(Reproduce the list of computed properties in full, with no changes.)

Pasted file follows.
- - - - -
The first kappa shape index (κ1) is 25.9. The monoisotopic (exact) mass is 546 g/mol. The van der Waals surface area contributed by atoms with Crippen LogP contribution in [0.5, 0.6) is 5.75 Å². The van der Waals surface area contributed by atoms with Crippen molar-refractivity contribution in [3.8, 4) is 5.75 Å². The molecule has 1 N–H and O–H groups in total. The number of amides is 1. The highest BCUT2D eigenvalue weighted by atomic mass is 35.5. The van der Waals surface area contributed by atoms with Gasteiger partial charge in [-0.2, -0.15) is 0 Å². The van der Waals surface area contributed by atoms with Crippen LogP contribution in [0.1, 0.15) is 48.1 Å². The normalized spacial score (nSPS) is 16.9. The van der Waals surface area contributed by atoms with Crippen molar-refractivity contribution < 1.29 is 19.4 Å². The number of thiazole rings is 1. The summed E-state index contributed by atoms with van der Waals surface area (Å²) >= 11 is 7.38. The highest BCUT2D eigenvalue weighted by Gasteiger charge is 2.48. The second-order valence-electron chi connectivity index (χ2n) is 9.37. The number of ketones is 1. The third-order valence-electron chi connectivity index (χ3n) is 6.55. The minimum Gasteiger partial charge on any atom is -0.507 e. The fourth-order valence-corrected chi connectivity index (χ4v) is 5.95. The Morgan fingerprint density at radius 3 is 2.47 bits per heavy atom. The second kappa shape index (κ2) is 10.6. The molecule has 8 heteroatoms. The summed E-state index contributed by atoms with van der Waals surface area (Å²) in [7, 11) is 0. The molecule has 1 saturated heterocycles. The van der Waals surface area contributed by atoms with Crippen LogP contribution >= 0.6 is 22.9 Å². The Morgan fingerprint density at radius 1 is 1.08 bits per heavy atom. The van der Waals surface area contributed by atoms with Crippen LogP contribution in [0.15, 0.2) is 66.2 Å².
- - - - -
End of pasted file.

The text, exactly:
The first kappa shape index (κ1) is 25.9. The monoisotopic (exact) mass is 546 g/mol. The van der Waals surface area contributed by atoms with Crippen LogP contribution in [0.5, 0.6) is 5.75 Å². The van der Waals surface area contributed by atoms with Crippen molar-refractivity contribution in [3.8, 4) is 5.75 Å². The molecule has 1 N–H and O–H groups in total. The number of amides is 1. The highest BCUT2D eigenvalue weighted by atomic mass is 35.5. The van der Waals surface area contributed by atoms with Gasteiger partial charge in [-0.2, -0.15) is 0 Å². The van der Waals surface area contributed by atoms with Crippen LogP contribution in [0.1, 0.15) is 48.1 Å². The normalized spacial score (nSPS) is 16.9. The van der Waals surface area contributed by atoms with Crippen molar-refractivity contribution < 1.29 is 19.4 Å². The number of thiazole rings is 1. The summed E-state index contributed by atoms with van der Waals surface area (Å²) >= 11 is 7.38. The highest BCUT2D eigenvalue weighted by Gasteiger charge is 2.48. The second-order valence-electron chi connectivity index (χ2n) is 9.37. The number of ketones is 1. The third-order valence-electron chi connectivity index (χ3n) is 6.55. The minimum Gasteiger partial charge on any atom is -0.507 e. The fourth-order valence-corrected chi connectivity index (χ4v) is 5.95. The Morgan fingerprint density at radius 3 is 2.47 bits per heavy atom. The second kappa shape index (κ2) is 10.6. The molecule has 8 heteroatoms. The summed E-state index contributed by atoms with van der Waals surface area (Å²) in [7, 11) is 0. The molecule has 1 saturated heterocycles. The van der Waals surface area contributed by atoms with Crippen LogP contribution >= 0.6 is 22.9 Å². The Morgan fingerprint density at radius 1 is 1.08 bits per heavy atom. The van der Waals surface area contributed by atoms with Crippen LogP contribution in [0.15, 0.2) is 66.2 Å².